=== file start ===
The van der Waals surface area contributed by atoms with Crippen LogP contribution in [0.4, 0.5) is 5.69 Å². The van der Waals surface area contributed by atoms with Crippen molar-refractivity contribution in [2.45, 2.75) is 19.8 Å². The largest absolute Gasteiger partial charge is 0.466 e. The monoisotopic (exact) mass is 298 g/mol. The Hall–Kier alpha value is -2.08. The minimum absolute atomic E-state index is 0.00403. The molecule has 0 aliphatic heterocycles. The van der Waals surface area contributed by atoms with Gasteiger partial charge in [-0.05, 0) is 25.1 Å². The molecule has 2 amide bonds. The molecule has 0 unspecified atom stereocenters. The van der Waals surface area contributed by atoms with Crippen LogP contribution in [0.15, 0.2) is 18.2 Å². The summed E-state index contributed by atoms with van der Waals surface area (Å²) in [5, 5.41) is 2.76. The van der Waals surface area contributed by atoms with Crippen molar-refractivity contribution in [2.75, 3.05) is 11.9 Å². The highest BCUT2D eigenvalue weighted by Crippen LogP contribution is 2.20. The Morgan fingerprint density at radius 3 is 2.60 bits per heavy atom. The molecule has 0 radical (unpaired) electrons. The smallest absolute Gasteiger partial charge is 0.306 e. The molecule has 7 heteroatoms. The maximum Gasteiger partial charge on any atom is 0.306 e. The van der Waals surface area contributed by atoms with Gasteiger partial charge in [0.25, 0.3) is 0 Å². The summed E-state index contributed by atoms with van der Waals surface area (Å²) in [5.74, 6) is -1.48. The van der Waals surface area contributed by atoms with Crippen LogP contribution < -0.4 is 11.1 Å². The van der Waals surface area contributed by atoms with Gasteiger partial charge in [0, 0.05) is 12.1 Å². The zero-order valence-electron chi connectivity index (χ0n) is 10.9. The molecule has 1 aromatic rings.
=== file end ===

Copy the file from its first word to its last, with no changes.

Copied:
The van der Waals surface area contributed by atoms with Crippen LogP contribution in [0.4, 0.5) is 5.69 Å². The van der Waals surface area contributed by atoms with Crippen molar-refractivity contribution in [2.45, 2.75) is 19.8 Å². The largest absolute Gasteiger partial charge is 0.466 e. The monoisotopic (exact) mass is 298 g/mol. The Hall–Kier alpha value is -2.08. The minimum absolute atomic E-state index is 0.00403. The molecule has 0 aliphatic heterocycles. The van der Waals surface area contributed by atoms with Gasteiger partial charge in [-0.05, 0) is 25.1 Å². The molecule has 2 amide bonds. The molecule has 0 unspecified atom stereocenters. The van der Waals surface area contributed by atoms with Crippen LogP contribution in [0.15, 0.2) is 18.2 Å². The summed E-state index contributed by atoms with van der Waals surface area (Å²) in [5, 5.41) is 2.76. The van der Waals surface area contributed by atoms with Crippen molar-refractivity contribution in [2.75, 3.05) is 11.9 Å². The highest BCUT2D eigenvalue weighted by Crippen LogP contribution is 2.20. The Morgan fingerprint density at radius 3 is 2.60 bits per heavy atom. The molecule has 0 radical (unpaired) electrons. The smallest absolute Gasteiger partial charge is 0.306 e. The molecule has 7 heteroatoms. The maximum Gasteiger partial charge on any atom is 0.306 e. The van der Waals surface area contributed by atoms with Gasteiger partial charge in [0.25, 0.3) is 0 Å². The summed E-state index contributed by atoms with van der Waals surface area (Å²) in [5.74, 6) is -1.48. The van der Waals surface area contributed by atoms with Crippen LogP contribution < -0.4 is 11.1 Å². The van der Waals surface area contributed by atoms with Gasteiger partial charge in [0, 0.05) is 12.1 Å². The zero-order valence-electron chi connectivity index (χ0n) is 10.9. The molecule has 1 aromatic rings.